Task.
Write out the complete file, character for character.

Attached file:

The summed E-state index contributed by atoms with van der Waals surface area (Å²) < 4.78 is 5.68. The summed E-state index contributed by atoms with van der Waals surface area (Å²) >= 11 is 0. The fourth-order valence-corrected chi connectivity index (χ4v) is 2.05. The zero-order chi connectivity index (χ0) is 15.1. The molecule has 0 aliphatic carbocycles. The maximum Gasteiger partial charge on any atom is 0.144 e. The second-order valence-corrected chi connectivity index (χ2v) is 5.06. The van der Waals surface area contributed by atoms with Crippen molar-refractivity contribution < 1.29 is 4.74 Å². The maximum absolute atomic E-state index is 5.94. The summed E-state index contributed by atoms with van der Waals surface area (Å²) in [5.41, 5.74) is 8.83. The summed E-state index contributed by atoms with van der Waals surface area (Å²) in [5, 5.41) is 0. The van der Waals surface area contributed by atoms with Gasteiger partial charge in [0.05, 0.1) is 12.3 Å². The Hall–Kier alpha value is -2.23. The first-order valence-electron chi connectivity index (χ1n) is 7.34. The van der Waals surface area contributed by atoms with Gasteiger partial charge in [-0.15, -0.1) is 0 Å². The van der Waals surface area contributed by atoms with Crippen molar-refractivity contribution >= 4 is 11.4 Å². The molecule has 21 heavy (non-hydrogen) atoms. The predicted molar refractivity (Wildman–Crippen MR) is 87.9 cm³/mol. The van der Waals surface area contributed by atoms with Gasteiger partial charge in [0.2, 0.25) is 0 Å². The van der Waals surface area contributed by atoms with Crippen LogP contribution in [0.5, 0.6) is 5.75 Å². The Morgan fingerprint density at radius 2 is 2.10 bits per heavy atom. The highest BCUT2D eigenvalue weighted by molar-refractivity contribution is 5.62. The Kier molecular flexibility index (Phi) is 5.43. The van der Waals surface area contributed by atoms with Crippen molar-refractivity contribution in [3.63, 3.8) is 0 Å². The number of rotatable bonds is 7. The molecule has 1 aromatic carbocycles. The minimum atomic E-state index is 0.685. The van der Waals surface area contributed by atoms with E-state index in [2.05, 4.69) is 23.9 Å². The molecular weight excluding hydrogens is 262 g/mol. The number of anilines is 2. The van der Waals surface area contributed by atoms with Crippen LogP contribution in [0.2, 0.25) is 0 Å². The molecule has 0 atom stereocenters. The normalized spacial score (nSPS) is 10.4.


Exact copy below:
The summed E-state index contributed by atoms with van der Waals surface area (Å²) < 4.78 is 5.68. The summed E-state index contributed by atoms with van der Waals surface area (Å²) >= 11 is 0. The fourth-order valence-corrected chi connectivity index (χ4v) is 2.05. The zero-order chi connectivity index (χ0) is 15.1. The molecule has 0 aliphatic carbocycles. The maximum Gasteiger partial charge on any atom is 0.144 e. The second-order valence-corrected chi connectivity index (χ2v) is 5.06. The van der Waals surface area contributed by atoms with Crippen molar-refractivity contribution < 1.29 is 4.74 Å². The maximum absolute atomic E-state index is 5.94. The summed E-state index contributed by atoms with van der Waals surface area (Å²) in [5.41, 5.74) is 8.83. The summed E-state index contributed by atoms with van der Waals surface area (Å²) in [5, 5.41) is 0. The van der Waals surface area contributed by atoms with Gasteiger partial charge in [0.05, 0.1) is 12.3 Å². The Hall–Kier alpha value is -2.23. The first-order valence-electron chi connectivity index (χ1n) is 7.34. The van der Waals surface area contributed by atoms with Gasteiger partial charge in [-0.15, -0.1) is 0 Å². The van der Waals surface area contributed by atoms with Crippen molar-refractivity contribution >= 4 is 11.4 Å². The molecule has 21 heavy (non-hydrogen) atoms. The predicted molar refractivity (Wildman–Crippen MR) is 87.9 cm³/mol. The van der Waals surface area contributed by atoms with Gasteiger partial charge in [0.2, 0.25) is 0 Å². The van der Waals surface area contributed by atoms with Crippen LogP contribution in [0.5, 0.6) is 5.75 Å². The Morgan fingerprint density at radius 2 is 2.10 bits per heavy atom. The highest BCUT2D eigenvalue weighted by molar-refractivity contribution is 5.62. The Kier molecular flexibility index (Phi) is 5.43. The van der Waals surface area contributed by atoms with Crippen molar-refractivity contribution in [3.63, 3.8) is 0 Å². The number of rotatable bonds is 7. The molecule has 1 aromatic carbocycles. The minimum atomic E-state index is 0.685. The van der Waals surface area contributed by atoms with E-state index in [2.05, 4.69) is 23.9 Å². The molecular weight excluding hydrogens is 262 g/mol. The number of anilines is 2. The van der Waals surface area contributed by atoms with Crippen LogP contribution in [0.2, 0.25) is 0 Å². The molecule has 0 atom stereocenters. The normalized spacial score (nSPS) is 10.4.